ItÃ¢â‚¬â„¢s no secret that most Malawians would rather watch television, listen to the radio or spend an excruciatingly boring day doing nothing than read a good book. Reading, however, comes with many benefits and as MWERETI KANJO finds out, it pays to instil a reading culture in your children while they are still young.
University of Malawi (Unima) Zain Africa Challenge coach Sunduzwayo Madise was once quoted saying the reason that we, as a country, do poorly in academic competitions is because we lack a reading culture.
He explained that it is difficult to instil a reading culture into a grown up child. We have limited our reading to academic stuff, only to stop when we have gotten our qualifications.
Maybe it is about time that as a country we change and start to bring up young readers, instil in them the reading culture when they are very young.
Phoenix Primary School principal Lesley Mpemba said the love of books is not something that can be forced on our children but rather it comes by example. When parents start to read to their children, read with them; chances are the children too will become readers. She said the beauty about reading is that it is a shared activity allowing parents to bond with their children.
“You have to instill the love and respect for books. Many times we mishandle books. We do not know how to handle them. Read to the child. In that way you motivate them.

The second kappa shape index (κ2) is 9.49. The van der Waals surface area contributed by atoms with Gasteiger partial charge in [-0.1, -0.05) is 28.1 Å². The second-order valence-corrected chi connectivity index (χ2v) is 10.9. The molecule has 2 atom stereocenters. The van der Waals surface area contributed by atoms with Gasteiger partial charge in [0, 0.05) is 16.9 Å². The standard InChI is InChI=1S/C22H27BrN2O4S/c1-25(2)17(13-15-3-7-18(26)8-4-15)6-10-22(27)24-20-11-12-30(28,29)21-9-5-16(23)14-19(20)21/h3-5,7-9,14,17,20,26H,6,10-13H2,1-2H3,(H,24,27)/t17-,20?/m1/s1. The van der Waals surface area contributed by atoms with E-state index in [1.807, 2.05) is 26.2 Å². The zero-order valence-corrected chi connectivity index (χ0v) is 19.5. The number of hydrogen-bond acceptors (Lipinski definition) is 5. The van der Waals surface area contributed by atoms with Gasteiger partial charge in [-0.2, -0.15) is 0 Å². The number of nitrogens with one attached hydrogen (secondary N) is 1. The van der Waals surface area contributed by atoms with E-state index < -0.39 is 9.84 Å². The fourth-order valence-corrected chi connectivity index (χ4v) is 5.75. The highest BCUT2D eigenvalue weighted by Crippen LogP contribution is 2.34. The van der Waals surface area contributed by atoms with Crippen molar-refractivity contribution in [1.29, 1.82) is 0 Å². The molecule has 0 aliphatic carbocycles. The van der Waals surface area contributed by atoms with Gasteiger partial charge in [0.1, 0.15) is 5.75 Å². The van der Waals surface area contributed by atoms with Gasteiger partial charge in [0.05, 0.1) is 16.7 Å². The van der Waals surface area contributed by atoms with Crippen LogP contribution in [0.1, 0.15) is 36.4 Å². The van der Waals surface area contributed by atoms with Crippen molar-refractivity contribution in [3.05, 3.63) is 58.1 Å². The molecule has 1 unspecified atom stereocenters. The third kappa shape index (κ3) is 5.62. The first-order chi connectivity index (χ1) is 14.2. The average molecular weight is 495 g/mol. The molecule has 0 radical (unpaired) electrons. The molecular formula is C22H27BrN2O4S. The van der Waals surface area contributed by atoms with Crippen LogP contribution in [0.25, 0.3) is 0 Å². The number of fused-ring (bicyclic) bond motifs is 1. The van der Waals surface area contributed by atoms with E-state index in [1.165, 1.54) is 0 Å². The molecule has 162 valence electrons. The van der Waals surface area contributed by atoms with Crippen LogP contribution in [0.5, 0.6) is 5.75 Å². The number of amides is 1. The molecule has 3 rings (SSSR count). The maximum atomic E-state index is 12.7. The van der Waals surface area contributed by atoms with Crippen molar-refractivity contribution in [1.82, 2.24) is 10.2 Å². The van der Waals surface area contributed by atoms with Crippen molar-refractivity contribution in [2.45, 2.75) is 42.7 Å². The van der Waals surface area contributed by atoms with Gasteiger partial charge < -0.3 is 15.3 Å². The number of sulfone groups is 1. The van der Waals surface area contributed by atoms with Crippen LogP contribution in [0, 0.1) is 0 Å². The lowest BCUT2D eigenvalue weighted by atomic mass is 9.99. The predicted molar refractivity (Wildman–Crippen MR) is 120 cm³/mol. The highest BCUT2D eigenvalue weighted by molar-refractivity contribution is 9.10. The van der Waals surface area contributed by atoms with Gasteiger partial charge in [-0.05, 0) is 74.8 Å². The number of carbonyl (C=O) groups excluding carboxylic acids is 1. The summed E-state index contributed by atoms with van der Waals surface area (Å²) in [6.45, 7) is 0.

“The thing is to make sure that the child is reading something of their level because if it is not and they do not understand what they are reading then they will stop,” said Mpemba.
Further, he said it is of benefit to establish a good foundation by teaching the students English language skills. In that way it will be easy for them to read because they will be able to construct words.
Parents can do their part in reading to children and buying them books. Yes, books are not amongst the cheapest things in Malawi but there are shops like Dapp that sell good second hand books.
If your child develops a passion for reading at an early age, they will stick to it as they grow.
Founder and Head of Nyasa Junior Academy and Loth-Lorien Montessori, Rubina Hajat says the problem is that most parents often misunderstand the concept of reading and feel happy if their child is learning ABC at school.
She says the childÃ¢â‚¬â„¢s foundation actually begins early even before they can walk. Montessori teaches that the first six years of a childÃ¢â‚¬â„¢s life are most important. Children are like sponges- they absorb everything.
“Simple games like building blocks, looking at picture books and just taking a walk in the garden to pick up items of interest and become more absorbent of the things around us are all building the foundation that is required for the reading skills. They help your child concentrate, observe, listen and talk.
Looking at picture books with your children is the beginning of enjoying stories in the written form even though they cannot read and getting them interested is the key. Parents are always busy but try and give your child at least half an hour each day, preferably at bed time, to read a story book to them. Use it to teach morals and values in a fun way,” advises Hajat.
When we read for much more than academic reasons, we have a better understanding of the world around us and some say that communication skills are improved.